Posted by: Josh Lehner | June 29, 2015

Oregon Severe Recession Update

Unlike the nation, unfortunately, Oregon’s Great Recession does have a modern peer: the early 1980s. Our office has documented the similarities numerous times over the years, from the unemployment rate to total jobs and from housing starts to manufacturing jobs and the like. Below are a few updates to the comparison and add in our new measure of the Total Employment Gap.

First, total employment in Oregon returned to pre-recession levels following the Great Recession 3 months ahead of the early 80s recovery, or nearly 7 years after job losses started (83 months overall today vs 86 months back in the 80s.) Similarly the unemployment rate and even the U-6 measure of labor market utilization followed very similar paths to the 1980s. In early 2015 both measures were actually a bit below their comparative figures nearly 30 years ago.


However, while the topline economic data are nearly identical, it does not mean everything is the same of course. In particular two, related, differences arise: population growth and labor force participation.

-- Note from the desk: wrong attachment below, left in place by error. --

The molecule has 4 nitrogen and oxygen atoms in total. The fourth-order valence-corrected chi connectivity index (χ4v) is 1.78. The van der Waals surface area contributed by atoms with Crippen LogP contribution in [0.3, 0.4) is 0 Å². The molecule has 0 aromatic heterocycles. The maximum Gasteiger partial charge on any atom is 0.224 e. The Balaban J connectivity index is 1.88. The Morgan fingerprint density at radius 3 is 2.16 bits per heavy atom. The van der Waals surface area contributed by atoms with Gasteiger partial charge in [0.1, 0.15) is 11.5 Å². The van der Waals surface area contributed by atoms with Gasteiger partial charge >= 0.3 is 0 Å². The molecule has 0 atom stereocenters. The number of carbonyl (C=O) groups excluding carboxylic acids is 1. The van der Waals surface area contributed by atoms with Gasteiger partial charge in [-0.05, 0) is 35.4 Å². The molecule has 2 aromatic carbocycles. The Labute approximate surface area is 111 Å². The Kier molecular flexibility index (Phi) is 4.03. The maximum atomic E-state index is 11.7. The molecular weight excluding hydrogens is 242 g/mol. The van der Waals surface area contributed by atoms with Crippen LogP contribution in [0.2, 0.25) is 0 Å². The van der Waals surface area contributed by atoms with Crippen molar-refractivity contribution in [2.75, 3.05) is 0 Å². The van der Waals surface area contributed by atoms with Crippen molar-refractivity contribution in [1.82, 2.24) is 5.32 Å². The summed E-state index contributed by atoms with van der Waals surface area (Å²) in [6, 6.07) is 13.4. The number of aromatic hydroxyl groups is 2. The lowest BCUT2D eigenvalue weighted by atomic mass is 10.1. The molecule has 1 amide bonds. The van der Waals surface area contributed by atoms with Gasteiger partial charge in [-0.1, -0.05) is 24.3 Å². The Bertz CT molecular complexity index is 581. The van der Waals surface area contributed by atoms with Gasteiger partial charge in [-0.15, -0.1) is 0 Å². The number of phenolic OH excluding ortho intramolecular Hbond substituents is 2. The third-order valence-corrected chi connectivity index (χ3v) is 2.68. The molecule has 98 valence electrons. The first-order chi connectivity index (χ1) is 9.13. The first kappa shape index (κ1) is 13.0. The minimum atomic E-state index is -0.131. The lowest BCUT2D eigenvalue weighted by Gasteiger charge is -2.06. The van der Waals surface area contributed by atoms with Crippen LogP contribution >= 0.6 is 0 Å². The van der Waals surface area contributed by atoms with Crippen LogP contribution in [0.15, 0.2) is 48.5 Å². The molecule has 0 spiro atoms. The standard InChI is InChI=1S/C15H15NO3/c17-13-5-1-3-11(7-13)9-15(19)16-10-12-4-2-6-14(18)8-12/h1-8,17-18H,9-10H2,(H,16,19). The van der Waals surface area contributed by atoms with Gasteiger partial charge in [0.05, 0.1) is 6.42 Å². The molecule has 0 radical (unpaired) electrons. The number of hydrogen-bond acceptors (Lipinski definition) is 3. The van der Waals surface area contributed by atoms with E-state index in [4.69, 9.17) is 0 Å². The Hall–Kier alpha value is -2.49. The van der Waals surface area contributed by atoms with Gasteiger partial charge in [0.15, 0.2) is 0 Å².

In both cases, population growth slowed considerably from pre-recession rates. However one very big difference emerges in the fact that Oregon lost population in both 1982 and 1983. This is the only time Oregon has lost population in the state’s modern history. Former state economist Tom Potiowsky has a great story of moving to Oregon in 1983. Following graduate school in Colorado, he accepted a job offer from Portland State. U-Haul did not charge him anything for his trailer. The outbound traffic from Oregon was so large and in such demand, the company let him bring a trailer into the state for free, since they could turn around and rent it to someone else moving out. In essence, Tom was doing the company a favor. That did not happen this time. Overall population growth has been much stronger today than back in the 1980s, both in growth rate terms and in total number of new Oregonians. From 1980 to 1987, Oregon added 59,800 individuals for an increase of 2.3% overall. From 2007 to 2014, Oregon has added 221,400 individuals for an increase of 5.9%. That’s nearly 3.7 times as many individuals for 2.6 times the growth rate.